All together now: against the ISI

Can we assemble a coalition of the Indian government, the Pakistani civilian politicians, Afghanistan, and the U.S. to smash the Pakistani KGB?

The United States, the current Indian government, the current Afghan government, and the civilian leadership in Pakistan have a common enemy: Inter-Services Intelligence (ISI) – the Pakistani KGB – with its strong links to Islamist terrorist groups, including the group that carried out the Mumbai outrage.

Can we get ourselves organized to proclaim that enmity, and act on it? That looks to me like the Obama Administration’s first foreign-policy challenge.

The hard part will be getting India to rein in its security forces in Kashmir, and to offer the Kashmiri Muslims at least a decent bit of local autonomy. Of course the Hindu Nationalist opposition (the BJP), which actively supports anti-Muslim terrorism in India proper and is constantly pounding the drums for war with Pakistan, represents a formidable barrier, and, in the usual logic of extremism, the Muslim fanatics who carried out the Mumbai attack have strengthened the hands of the Hindu fanatics whom they hate and who hate them.

The U.S. government, for reasons that no doubt seemed good at the time, has been more or less in bed with the ISI since the Carter Administration. Time for a decisive move. If we have to use textile-trade policy (something that matters enormously to Indians and Pakistanis alike) as an instrument, I’m all for that on other grounds, and it might be harder for U.S. textile interests to resist a policy change in the context of the counter-terror strategy.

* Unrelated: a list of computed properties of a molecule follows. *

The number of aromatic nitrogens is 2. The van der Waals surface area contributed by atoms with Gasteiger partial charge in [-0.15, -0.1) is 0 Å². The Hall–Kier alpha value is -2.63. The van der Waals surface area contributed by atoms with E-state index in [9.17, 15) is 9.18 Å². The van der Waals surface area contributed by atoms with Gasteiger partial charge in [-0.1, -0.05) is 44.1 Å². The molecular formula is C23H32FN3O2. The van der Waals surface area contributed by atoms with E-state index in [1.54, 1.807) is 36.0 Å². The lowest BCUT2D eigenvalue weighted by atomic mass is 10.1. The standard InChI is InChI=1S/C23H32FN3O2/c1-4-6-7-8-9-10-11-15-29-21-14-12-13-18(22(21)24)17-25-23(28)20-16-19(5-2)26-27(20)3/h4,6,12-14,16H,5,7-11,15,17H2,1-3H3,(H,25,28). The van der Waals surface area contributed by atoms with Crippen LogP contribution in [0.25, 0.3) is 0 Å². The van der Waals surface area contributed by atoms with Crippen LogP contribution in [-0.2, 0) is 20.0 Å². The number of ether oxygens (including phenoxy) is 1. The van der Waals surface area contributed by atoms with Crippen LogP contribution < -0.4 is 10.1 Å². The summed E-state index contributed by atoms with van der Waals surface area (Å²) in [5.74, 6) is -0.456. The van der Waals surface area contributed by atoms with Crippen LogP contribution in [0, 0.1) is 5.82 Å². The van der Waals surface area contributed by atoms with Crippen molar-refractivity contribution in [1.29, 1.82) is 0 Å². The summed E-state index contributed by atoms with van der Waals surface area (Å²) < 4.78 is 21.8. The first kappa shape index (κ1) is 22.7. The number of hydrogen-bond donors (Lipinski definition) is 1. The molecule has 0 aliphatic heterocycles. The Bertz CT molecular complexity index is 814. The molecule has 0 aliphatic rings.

Update The good news is that Indian Muslims seem to be repudiating fundamentalist terror.

Author: Mark Kleiman

Professor of Public Policy at the NYU Marron Institute for Urban Management and editor of the Journal of Drug Policy Analysis. Teaches about the methods of policy analysis about drug abuse control and crime control policy, working out the implications of two principles: that swift and certain sanctions don't have to be severe to be effective, and that well-designed threats usually don't have to be carried out. Books: Drugs and Drug Policy: What Everyone Needs to Know (with Jonathan Caulkins and Angela Hawken) When Brute Force Fails: How to Have Less Crime and Less Punishment (Princeton, 2009; named one of the "books of the year" by The Economist Against Excess: Drug Policy for Results (Basic, 1993) Marijuana: Costs of Abuse, Costs of Control (Greenwood, 1989) UCLA Homepage Curriculum Vitae Contact: